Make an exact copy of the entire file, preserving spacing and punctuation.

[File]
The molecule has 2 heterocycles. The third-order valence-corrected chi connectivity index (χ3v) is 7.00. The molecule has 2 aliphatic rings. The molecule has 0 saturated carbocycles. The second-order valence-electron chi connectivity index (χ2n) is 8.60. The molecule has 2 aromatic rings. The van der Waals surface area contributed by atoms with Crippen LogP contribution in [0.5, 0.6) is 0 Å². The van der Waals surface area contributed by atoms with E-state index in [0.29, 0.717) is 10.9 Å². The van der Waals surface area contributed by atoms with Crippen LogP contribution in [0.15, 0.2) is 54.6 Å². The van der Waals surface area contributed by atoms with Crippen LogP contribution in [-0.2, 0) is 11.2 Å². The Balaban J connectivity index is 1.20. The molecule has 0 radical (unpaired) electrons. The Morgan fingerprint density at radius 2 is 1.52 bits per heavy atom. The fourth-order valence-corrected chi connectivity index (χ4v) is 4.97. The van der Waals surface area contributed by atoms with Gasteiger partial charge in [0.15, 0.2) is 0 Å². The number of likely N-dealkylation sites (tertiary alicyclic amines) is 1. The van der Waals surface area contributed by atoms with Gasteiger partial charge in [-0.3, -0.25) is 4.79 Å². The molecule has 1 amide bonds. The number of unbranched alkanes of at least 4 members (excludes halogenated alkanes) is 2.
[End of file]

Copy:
The molecule has 2 heterocycles. The third-order valence-corrected chi connectivity index (χ3v) is 7.00. The molecule has 2 aliphatic rings. The molecule has 0 saturated carbocycles. The second-order valence-electron chi connectivity index (χ2n) is 8.60. The molecule has 2 aromatic rings. The van der Waals surface area contributed by atoms with Crippen LogP contribution in [0.5, 0.6) is 0 Å². The van der Waals surface area contributed by atoms with E-state index in [0.29, 0.717) is 10.9 Å². The van der Waals surface area contributed by atoms with Crippen LogP contribution in [0.15, 0.2) is 54.6 Å². The van der Waals surface area contributed by atoms with Crippen LogP contribution in [-0.2, 0) is 11.2 Å². The Balaban J connectivity index is 1.20. The molecule has 0 radical (unpaired) electrons. The Morgan fingerprint density at radius 2 is 1.52 bits per heavy atom. The fourth-order valence-corrected chi connectivity index (χ4v) is 4.97. The van der Waals surface area contributed by atoms with Gasteiger partial charge in [0.15, 0.2) is 0 Å². The number of likely N-dealkylation sites (tertiary alicyclic amines) is 1. The van der Waals surface area contributed by atoms with Gasteiger partial charge in [-0.3, -0.25) is 4.79 Å². The molecule has 1 amide bonds. The number of unbranched alkanes of at least 4 members (excludes halogenated alkanes) is 2.